Even as her 2020 candidacy gains momentum, Elizabeth Warren’s use of a DNA test to prove her Native American ancestry still gives a segment of Democrats some pause. According to a new Morning Consult/Politico poll, Warren’s handling of this issue has negatively affected how a fraction of voters view her, though it doesn’t appear poised to hurt her electoral chances.
As the May poll finds, roughly one-fifth of Democrat voters view Warren less favorably because of how she handled the DNA results, but most said it wouldn’t affect whether they supported her. Although 19 percent of Democrats said her decision negatively changed how they perceive her, just 12 percent say they are less likely to back her in the primary as a result.
Independent voters reacted slightly more strongly. Thirty-four percent of independents said it made them see her less favorably, and 20 percent said it would make them less likely to vote for her in the primary.
These results are in line with those from a Suffolk University poll of New Hampshire voters, which found that less than five percent of voters saw the scrutiny of Warren’s Native American heritage as making her too “vulnerable” to choose as their top Democrat candidate.
Warren first disclosed her DNA results in October 2018, in response to taunts from President Donald Trump who had nicknamed her “Pocahontas” for her previous claims of Native American ancestry. Trump pressed Warren to take the DNA test last summer, the results of which she announced in the fall to immense political backlash.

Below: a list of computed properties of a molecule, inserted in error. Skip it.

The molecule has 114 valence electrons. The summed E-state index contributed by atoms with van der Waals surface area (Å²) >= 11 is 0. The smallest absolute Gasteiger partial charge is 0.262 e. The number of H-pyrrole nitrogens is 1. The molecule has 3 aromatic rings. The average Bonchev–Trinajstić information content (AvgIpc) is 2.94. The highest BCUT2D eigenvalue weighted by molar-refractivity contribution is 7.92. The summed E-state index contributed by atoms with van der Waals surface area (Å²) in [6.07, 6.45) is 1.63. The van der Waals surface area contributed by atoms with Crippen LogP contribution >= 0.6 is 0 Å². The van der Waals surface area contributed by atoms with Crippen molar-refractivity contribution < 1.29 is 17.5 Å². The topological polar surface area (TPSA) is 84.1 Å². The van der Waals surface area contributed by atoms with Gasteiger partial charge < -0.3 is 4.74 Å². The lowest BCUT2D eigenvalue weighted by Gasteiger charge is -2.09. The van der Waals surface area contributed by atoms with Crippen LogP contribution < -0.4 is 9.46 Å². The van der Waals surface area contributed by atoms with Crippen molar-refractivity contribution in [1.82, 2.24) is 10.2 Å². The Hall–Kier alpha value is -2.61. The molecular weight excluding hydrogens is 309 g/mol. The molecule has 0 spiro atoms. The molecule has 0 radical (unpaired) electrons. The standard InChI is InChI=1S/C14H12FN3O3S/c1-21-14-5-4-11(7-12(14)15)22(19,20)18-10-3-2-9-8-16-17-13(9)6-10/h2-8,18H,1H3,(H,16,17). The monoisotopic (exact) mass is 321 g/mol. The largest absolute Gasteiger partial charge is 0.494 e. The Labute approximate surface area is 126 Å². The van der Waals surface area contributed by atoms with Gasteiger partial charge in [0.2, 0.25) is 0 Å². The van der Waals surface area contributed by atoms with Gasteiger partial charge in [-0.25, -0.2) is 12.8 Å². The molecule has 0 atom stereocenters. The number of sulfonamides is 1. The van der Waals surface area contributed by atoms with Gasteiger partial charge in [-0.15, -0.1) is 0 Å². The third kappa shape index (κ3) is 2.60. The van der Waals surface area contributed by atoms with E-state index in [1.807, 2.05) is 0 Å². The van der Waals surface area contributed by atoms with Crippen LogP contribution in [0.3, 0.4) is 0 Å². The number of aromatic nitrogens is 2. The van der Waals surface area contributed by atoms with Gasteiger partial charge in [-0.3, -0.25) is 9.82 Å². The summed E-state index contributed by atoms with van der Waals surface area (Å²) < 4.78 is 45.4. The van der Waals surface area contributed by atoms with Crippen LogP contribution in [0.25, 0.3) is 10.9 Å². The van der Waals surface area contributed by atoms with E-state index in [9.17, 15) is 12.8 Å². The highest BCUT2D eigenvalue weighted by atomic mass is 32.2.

While Warren sought to address the recurring Trump slurs by releasing these test results — which provided “strong evidence” that one of her ancestors from six to ten generations back was Native American — her decision to do was ultimately seen as playing into the president’s mockery and validating the use of DNA tests to demonstrate Native American identity.
Her efforts were met with outcry by Native American leaders and many members of the Democratic party. “Using a DNA test to lay claim to any connection to the Cherokee Nation or any tribal nation, even vaguely, is inappropriate and wrong,” Cherokee Nation Secretary of State Chuck Hoskin, Jr., said in a statement at the time.
Warren ultimately offered a private apology to the Cherokee Nation this past February, after noting that her “decision was to put it all out there,” while directly addressing the controversy during a campaign event in January.
As the Morning Consult poll indicates, this blowback may have affected Warren’s favorability slightly, but most Democrats don’t see it changing whether they would consider her as the nominee.